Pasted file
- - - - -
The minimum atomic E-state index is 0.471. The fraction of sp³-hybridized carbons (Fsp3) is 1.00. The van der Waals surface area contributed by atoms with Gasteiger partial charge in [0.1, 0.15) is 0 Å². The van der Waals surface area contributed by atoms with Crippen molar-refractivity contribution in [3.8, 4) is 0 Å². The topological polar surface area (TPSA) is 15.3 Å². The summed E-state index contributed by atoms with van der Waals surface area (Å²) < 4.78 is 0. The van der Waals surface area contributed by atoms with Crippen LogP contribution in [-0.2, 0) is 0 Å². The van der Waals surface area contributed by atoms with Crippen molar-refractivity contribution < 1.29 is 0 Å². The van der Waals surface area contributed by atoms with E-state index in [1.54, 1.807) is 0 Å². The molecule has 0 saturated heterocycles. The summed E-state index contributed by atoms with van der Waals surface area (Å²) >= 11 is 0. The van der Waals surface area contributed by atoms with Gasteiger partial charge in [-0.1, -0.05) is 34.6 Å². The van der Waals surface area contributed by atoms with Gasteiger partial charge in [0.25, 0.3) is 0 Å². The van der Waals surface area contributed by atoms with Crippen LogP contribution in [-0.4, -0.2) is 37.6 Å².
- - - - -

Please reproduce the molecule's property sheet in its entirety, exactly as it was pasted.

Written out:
The minimum atomic E-state index is 0.471. The fraction of sp³-hybridized carbons (Fsp3) is 1.00. The van der Waals surface area contributed by atoms with Gasteiger partial charge in [0.1, 0.15) is 0 Å². The van der Waals surface area contributed by atoms with Crippen molar-refractivity contribution in [3.8, 4) is 0 Å². The topological polar surface area (TPSA) is 15.3 Å². The summed E-state index contributed by atoms with van der Waals surface area (Å²) < 4.78 is 0. The van der Waals surface area contributed by atoms with Crippen LogP contribution in [-0.2, 0) is 0 Å². The van der Waals surface area contributed by atoms with Crippen molar-refractivity contribution < 1.29 is 0 Å². The van der Waals surface area contributed by atoms with E-state index in [1.54, 1.807) is 0 Å². The molecule has 0 saturated heterocycles. The summed E-state index contributed by atoms with van der Waals surface area (Å²) >= 11 is 0. The van der Waals surface area contributed by atoms with Gasteiger partial charge in [-0.1, -0.05) is 34.6 Å². The van der Waals surface area contributed by atoms with Gasteiger partial charge in [0.25, 0.3) is 0 Å². The van der Waals surface area contributed by atoms with Crippen LogP contribution in [-0.4, -0.2) is 37.6 Å².